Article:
Betty has been working on a cookie for me and this weekend, she came up with a really good one.  A really, really good one.  'Really' good as in 'Could-Make-a-Girl-Scout-Cry' good.  In the zeal to create the perfect chipless chocolate chip cookie, Betty hit on the idea of using almond butter to keep the dough from crumbling.  The result was pure magic.  Betty ate about 8 cookies right off the cooling rack.  I exercised a bit more restraint and was able to wait till they were off the rack and on plate.  And then I ate a dozen or so. 

Six weeks ago, who would have thought?  My body is recovering, I feel better than I have in years, the future is amazing . . . and I still have cookies.

I love cookies.  Life is good.

Here's the recipe if you want to bake something for when you invite me over for tea sometime:

1 C Spectrum Vegetable Shortening (no trans fats, made from organic palm oil)
1/3 C almond butter
2 T pure molasses
1 C Xylitol sweetener
2t vanilla

Beat together.  Then add:
2 servings Egg Replacer

Beat again.  Then add:
1 C gluten free baking flour
1 1/4 C almond flour
1t baking soda
1/2 t salt

Blend all.  Bake at 350 for 8-9 minutes.  Let cool a few minutes before transferring to a rack.  (You can get all of the ingredients at a health food store, in the health food section of a grocery store, or at a store such as WholeFoods)

Pickup Betty . . . Betty pickup
                     Laverne & Shirley

Tuesday, February 8, 2011

Ryann's Dad

I thought I'd switch things up this week and talk about something other than myself.  So I decided to write about my other favorite subject (actually, my most favorite subject):  my daughter.

My daughter knows that I have MS, but I'm not really sure she knows what that means.  I don't think it really matters to her.  I'm just her Dad. 

She knows that I get tired really easily, that I need to sleep a lot, that I can't go for walks around the neighborhood on beautiful summer nights.  She knows that when we go to the playground down the street, I need to drive us there because there's no way my legs will get me there and back. 

She's used to seeing me give myself shots in my leg or stomach three times a week.  She's used to watching me lose my balance and be clumsy and fall into things.  That's just me.  I'm just her Dad.  I was diagnosed a month after she was born and she's never known any different. 

And the beautiful thing is - she doesn't care.  In her eyes, I'm just her Dad.  Simple as that. 

But the thing is, I care.  My seven years of fatherhood have been clouded with MS.  I can't take nature walks with her, dawdling through places like Grounds for Sculpture (have you been there?  It's an awesome place) for hours on end.  We don't belong to the community pool.  I can't play tag in the yard or go on bike rides or just run around and be crazy. 

Everyone says you need a lot of energy to keep up with kids - and that's true.  But it's also true that MS sucks the energy right out of you, sometimes leaving just crumbs behind.  Crumbs aren't enough when you're a parent.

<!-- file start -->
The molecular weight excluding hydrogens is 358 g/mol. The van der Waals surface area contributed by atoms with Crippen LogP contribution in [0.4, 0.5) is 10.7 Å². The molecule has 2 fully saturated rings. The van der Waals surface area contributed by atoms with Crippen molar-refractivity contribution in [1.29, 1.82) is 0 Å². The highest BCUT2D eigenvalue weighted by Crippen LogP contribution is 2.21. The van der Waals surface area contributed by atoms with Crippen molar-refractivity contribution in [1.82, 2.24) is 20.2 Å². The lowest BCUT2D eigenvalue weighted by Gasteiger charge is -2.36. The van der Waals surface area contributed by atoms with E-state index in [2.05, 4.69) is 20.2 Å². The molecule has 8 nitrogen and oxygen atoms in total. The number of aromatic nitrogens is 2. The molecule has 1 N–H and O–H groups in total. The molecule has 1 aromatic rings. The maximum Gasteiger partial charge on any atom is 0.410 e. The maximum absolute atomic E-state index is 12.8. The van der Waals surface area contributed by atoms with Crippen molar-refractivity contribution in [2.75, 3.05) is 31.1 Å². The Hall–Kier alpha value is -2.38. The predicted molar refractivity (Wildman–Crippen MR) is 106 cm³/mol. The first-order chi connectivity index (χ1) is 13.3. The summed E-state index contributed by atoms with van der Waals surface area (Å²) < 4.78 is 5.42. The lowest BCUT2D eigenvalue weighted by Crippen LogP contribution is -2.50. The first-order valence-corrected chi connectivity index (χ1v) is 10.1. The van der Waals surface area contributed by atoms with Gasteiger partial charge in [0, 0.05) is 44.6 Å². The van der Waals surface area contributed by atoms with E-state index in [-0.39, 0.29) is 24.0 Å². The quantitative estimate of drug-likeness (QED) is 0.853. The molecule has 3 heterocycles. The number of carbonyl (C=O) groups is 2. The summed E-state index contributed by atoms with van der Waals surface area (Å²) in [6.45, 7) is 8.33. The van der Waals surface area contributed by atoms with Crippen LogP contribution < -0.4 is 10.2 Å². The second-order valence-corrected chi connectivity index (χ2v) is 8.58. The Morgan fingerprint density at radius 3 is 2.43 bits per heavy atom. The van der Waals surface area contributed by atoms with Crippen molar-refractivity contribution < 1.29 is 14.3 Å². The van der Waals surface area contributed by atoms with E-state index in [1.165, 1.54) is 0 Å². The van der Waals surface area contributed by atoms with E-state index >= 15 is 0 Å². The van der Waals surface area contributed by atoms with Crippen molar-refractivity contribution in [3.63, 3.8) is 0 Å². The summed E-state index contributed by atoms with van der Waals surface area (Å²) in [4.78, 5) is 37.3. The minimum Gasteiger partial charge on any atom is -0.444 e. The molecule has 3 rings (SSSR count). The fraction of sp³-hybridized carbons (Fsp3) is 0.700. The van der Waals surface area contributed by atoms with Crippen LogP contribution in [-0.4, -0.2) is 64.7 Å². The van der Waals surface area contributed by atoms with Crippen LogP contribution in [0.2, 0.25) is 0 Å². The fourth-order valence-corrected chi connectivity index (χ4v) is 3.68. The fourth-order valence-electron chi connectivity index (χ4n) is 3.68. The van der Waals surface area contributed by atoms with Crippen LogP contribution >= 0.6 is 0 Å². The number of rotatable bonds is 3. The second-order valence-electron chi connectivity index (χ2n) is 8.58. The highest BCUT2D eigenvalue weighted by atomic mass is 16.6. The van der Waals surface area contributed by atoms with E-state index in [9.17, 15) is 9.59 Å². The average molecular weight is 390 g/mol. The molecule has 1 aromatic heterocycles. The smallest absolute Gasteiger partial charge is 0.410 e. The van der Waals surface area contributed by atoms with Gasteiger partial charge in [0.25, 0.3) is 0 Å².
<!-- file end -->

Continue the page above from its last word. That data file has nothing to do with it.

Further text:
Till I decided to take charge of my recovery,  I suppose I just accepted that my daughter would grow up with a Dad who had limitations.  And I suppose I just hoped that it would be a very long time before she realized that while other kids have Dads who can do lots of cool stuff, she is stuck with an MS Dad.   That sucks.

I've said that this diet is giving me my life back, but it's doing so much more.  Because I've taken charge of my recovery, because I am recovering, I not only get my life back:  I get to be Ryann's Dad. 

For the first time in her life, we can make plans to go to the zoo this summer - and this time we will walk around the entire place until she's ready to go home.  I will take her to art museums, to country fairs, on long bike rides, we'll play ball, we'll play tag, we'll rake leaves in the fall.  We'll hike in the mountains of California, just like her Mom and I did long ago. 

I'll stand and cheer when she walks across the stage and gets her diploma.  And someday - after she's been to college and established a career for herself and I've met the guy and decided he's good enough for her - someday I will walk her down the aisle.

Life is good.

For you alone, you are the everything...

Tuesday, February 1, 2011

Today is the Best Day Ever!

I was reading thru some postings on the MSWorld website this morning and this line jumped out at me:

"It seems there is NOTHING anyone can do about MS, there is no cure RIGHT NOW... " 

Yes, there is no cure right now.  That sucks.  But there IS something anyone and everyone can do about their MS -  it's called 'change how you eat'.

Having followed the diet for three weeks now, I realize that I am becoming very in tune with my body and the signals it sends.  I'm beginning to understand how important it is to listen to my body because when I do, I am able to better control my MS symptoms.

I've figured out that my body knows it needs fuel long before I actually feel hungry.  The first few weeks of the diet I ate often, as suggested, but I waited till I was hungry to even start thinking about getting myself some food.  And by that time, I was tired, my legs were heavy and my balance was way off.  Then almost as soon as I had eaten, those symptoms would disappear and I would feel re-energized.  Until I got hungry again, felt tired, etc. And so the cycle went.